Sorry, Melbourne: You’re Probably Not Going To Get An Incredible CBD Canal By Ripping Up A Major Street
Melbourne has always been one of Australia’s most innovative cities. In the past few months alone, the CBD has seen the introduction of free public transport, the return of overnight arts festival White Night — one of the few times in history a city has gifted its people with multiple fire-breathing dragons — and a surreal plan to restore a giant ballroom in one of the major train stations.
Now, an idea presented in The Age has sent the city into an unbridled state of excitement. The story quickly became one of the most-read posts on the newspaper’s website and has garnered hundreds of interested comments as well as a deluge of support on Twitter. This is legitimately more attention than we gave to the fire-breathing dragons.
But here’s this thing: if something looks to good to be true, it probably is.
It turns out, there is a secret underground creek that runs the length of Elizabeth Street into the Yarra — seriously — and well-known urban design firm Village Well thinks we should totally get in on that shit.
Like a bunch of new homeowners maniacally ripping up old, daggy carpet in the hopes of finding perfect hardwood floors, these landscape architects have suggested we just tear up the road and transform the CBD street into the “rainforest canal” we all so desperately crave.
But, this isn’t quite as crazy as it sounds. Gilbert Rochecouste, the guy behind the whole idea, is a very well-respected figure in the community and has worked on similar “placemaking” projects in the past. In the early ’90s, he was instrumental in the creation of Melbourne’s now iconic laneway culture through his work with Flinders Lane and Degraves Street.
Moreover, this is an idea that’s already been successfully executed elsewhere. In 2005, Seoul destroyed an enormous road in the middle of the city to unearth a beautiful 11km canal and similar work went into creating Canal City Hakata: an elaborate shopping centre design in Fukuoka Japan. As Michael Short of The Age points out, other cities such as Berlin and China may soon be following suit.
“Williams Creek could become the city’s green spine – with the flowing water revived and exposed, native scrubs lining its banks, and the whistling of birdlife carrying through the dense tree canopy,” Rochecouste said, presumably to the tune of this idyllic forest song from Snow White.
“Elizabeth Street will be known as the self-sustaining, resilient heart of the CBD and a walkable green oasis full of quirky shop and spontaneous day and night experiences … Eco-cultural art would line the precinct, telling/reminding passers-by this area was once part of the ‘Kakadu of the South’ and a meeting/trading/celebration place of the Wurundjeri and Bunurong tribes.”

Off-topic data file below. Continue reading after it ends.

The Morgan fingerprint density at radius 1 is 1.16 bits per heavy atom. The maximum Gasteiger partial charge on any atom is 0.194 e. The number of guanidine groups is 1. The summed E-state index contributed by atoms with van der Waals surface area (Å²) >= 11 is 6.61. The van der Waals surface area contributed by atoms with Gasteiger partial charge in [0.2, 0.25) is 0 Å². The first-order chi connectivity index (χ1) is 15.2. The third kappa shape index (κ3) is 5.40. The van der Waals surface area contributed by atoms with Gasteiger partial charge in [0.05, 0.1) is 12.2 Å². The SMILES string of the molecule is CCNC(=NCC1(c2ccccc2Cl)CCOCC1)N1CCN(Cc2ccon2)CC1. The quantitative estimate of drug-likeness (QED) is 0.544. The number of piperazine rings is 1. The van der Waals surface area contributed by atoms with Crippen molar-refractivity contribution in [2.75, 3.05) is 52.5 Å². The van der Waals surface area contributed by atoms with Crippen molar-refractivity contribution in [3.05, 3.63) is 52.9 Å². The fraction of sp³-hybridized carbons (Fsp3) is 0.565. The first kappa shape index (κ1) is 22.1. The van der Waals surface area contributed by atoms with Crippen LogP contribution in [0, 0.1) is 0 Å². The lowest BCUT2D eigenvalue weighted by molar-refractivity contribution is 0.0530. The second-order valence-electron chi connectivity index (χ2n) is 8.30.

“This will be a place for birdlife, bees and wild grasses. A new and loved place for all Melbournians.”
Needless to say, people are ON BOARD.
— Keira Alexander (@keira_alexander) March 4, 2015
— Cristian Bonetto (@CristianBonetto) March 4, 2015
Sorry laneway cafes, it's all canal cafes in Melbourne these days.
— Democratic Goat (@jonkudelka) March 4, 2015
And a new canal would undeniably be a tidy solution for those pesky times when Elizabeth Street decides to bring us the first showings of the apocalypse.
When I raised the proposal with Melbourne City Councillor and Chair of the Environment Portfolio Arron Wood — the kind of person you need to talk to when thinking about excavating several city blocks — he wasn’t quite so optimistic.
“[This] essentially just got a run in the media. It’s not coming in any form or sense,” he said. “It’s been around for many years. It’s been talked about in various circles in industry and government, but it’s just not a proposal that can be seriously considered.”
Though the plan outlined in The Age has not been officially presented to the Council, Cr Wood claims there was no way it would ever be seriously entertained, mainly because of the effects it would have on commuters.
“We have a world class public transport system [and] there are two major transport proposals coming up,” he said.
Elizabeth Street is serviced by three major tram routes and maintains its own tram terminus. It is also right alongside Flinders Street Station which is in the midst of a $100 million redevelopment and in the middle of the CBD where work has officially commenced on the Melbourne Metro Project — AKA Project Let’s Finally Get Underground Tunnels And Make Trains Not Suck So Bad.
Though Cr Wood is fond of the canal idea and finds the display of community engagement encouraging, he states he’s trying to improve the area in other ways such as the “pedestrianisation of Elizabeth Street” and “bringing flood risk down from extreme to high”. After looking into problems with stormwater drainage and the upper catchments around Parkville, he expects the Council will pass a renewed Integrated Water Management Plan tonight.
“I don’t ever begrudge people for planning their view of Melbourne,” he said.
With that, and the fact that Lord Mayor Robert Doyle has just dismissed the idea on Fairfax radio with an incredibly groan-worthy pun — “[it’s] a bridge too far” — the chances of this ever happening aren’t looking good.
Never let a man in a fedora get your hopes up.